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Dawkins says Australia cannot be clever if it is not capable

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E m pl o y m e n t E d u c a t io n & T r a in in g T H E H O N . J O H N D A W K I N S M . P .

I A ·


Australia's efforts to become a clever country will be thwarted unless educators, governments and the wider community put more effort and resources into vocational education and training and ensure that Australia is also a "capable country", John Dawkins said today.

Mr Dawkins, the Minister for Employment, Education and Training told a conference of top-level educators in Canberra that if Australia was to become clever country, it had to pay far more attention to, and place more emphasis on, practical skills and vocational education.

"Being clever is as much about our capability to be manually dexterous, technically proficient and industrially innovative as it is about being intellectually excellent," Mr Dawkins told a joint conference of the Australian Deans of Education and the Australian College of Education.

"In Australia, unlike countries with different cultures and structures, we have tended to associate cleverness with academic achievement

"In Australia, the perception is that clever people do well at school, go to university or do 'theoretical' things. Conversely, less clever Australians go to 'Tech', get 'trained' and do 'practical' things."

Mr Dawkins said this kind of educational snobbery must change.

"There is nothing clever about a nation that is not capable of implementing bright ideas and that does not have the dexterity or know-how to capably deal with problems and challenges in the workplace and in industry.

"Indeed, there is nothing clever about a nation that cannot power itself with a knowledgeable and skilled workforce."

Mr Dawkins said that being clever is as much about our capability to be manually dexterous, technically proficient and industrially innovative as it is about being intellectually excellent.



'The cleverest country is not the one with the most Ph.Ds per capita. It is the one with enough technicians as well as enough scientists, with skilful tradespeople as well as exemplary teachers and academics."

Mr Dawkins said Australia's vocational system of education was not meeting the demands of people wanting to enter it and of the aspirations of the wider community.

"At a time when our international competitors are expanding their emphasis on vocational education and training, the principal element of our training system - TAPE - appears static and vulnerable."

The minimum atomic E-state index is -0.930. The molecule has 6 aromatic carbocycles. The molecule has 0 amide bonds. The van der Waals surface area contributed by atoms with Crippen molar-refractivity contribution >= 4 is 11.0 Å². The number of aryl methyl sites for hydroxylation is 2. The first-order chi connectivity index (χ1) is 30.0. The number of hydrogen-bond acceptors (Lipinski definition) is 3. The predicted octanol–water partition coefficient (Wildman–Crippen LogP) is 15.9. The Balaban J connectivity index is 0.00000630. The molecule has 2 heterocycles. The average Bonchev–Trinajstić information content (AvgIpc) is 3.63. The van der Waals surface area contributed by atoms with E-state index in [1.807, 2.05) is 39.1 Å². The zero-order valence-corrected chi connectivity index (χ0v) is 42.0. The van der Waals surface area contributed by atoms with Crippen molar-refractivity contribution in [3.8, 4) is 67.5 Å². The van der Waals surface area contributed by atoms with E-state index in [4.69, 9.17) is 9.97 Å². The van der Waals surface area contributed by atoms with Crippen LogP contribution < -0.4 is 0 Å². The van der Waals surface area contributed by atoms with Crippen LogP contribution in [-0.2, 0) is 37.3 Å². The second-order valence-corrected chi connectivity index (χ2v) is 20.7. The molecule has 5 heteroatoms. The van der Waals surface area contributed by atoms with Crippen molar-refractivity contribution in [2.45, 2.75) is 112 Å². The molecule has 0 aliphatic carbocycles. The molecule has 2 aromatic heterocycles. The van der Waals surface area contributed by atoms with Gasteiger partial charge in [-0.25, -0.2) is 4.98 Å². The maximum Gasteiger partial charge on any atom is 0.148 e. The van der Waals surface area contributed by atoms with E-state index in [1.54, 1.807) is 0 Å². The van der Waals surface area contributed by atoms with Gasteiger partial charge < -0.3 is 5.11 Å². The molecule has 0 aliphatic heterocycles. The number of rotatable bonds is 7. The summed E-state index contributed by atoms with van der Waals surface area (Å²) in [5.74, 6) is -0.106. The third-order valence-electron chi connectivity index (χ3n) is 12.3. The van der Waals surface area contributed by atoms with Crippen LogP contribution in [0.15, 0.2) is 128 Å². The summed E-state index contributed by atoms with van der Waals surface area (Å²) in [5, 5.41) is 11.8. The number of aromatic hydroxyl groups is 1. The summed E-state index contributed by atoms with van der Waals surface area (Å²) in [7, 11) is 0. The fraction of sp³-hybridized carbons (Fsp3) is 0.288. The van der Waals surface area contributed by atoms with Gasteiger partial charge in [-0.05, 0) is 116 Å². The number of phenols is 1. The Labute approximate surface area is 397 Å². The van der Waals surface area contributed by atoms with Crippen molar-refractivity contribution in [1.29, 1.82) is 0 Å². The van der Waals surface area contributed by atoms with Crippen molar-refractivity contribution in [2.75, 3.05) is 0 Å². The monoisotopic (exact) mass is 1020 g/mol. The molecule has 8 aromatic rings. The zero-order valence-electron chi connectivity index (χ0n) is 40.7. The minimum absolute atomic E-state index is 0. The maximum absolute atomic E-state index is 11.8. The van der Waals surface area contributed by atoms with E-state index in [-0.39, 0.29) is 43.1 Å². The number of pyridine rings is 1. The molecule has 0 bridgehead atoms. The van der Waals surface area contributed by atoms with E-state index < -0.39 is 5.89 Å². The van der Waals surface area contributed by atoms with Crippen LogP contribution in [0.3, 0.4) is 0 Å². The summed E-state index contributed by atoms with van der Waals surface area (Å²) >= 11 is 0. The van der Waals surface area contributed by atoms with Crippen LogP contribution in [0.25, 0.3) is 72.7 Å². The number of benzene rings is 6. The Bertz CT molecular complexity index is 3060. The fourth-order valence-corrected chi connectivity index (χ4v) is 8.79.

The Minister said that outside of schools and universities, education and training opportunities for young people were limited. He said there were currently about 400,000 teenagers who have completely lost touch with the education and training system.

He also said that his Department estimated that next year, about 145,000 students who want to get into TAPE will be prevented from doing so because of a lack of places.

Mr Dawkins said that the Finn Committee Report into education and training options for 15-19 year olds recommends a new and expanded system of education and training.

Ministers responsible for education and training will meet later this month to discuss their responses to the Finn Report and issues flowing from this are also likely to be discussed at the next Special Premier's Conference.

"The very sustainability of Australian society and our capability to develop and prosper depend very much on the deliberations of Ministers and Premiers over the next couple of months.

"While there needs to be a balance between general education and vocational education, there does not need to be, nor is there, any sense of competition between the two. Finding a balance - and we do need a balance - is more a matter of convergence and not one of competition."

October 1,1991

C heck A gain st Delivery***

"Australia - clever enough to be capable?"

Address by

The Hon John Dawkins MP

Minister for Employment, Education and Training


a joint session of

the Australian College of Education


The Australian Council of Deans of Education


October 1,1991


As educationists, you would undoubtedly agree with the proposition that a "good education" culturally enriches the lives of individuals and provides access to a wide range of life's opportunities

- everyone should be entitled to experience such an education.

But our society's interest in the provision of education goes beyond questions of "social equity"

- it is also very much about the future well being of our nation in material terms

: the economic imperative.

In academic and education circles there are many who take offence at placing any particular emphasis on the economic imperative and the centrality of education and training to meeting this imperative

- the heresy of "instrumentalism".

Yet, in the circumstances in which we as a nation find ourselves, we cannot afford the self-indulgence of pretending that there isn't an economic imperative and that education and training isn't instrumental to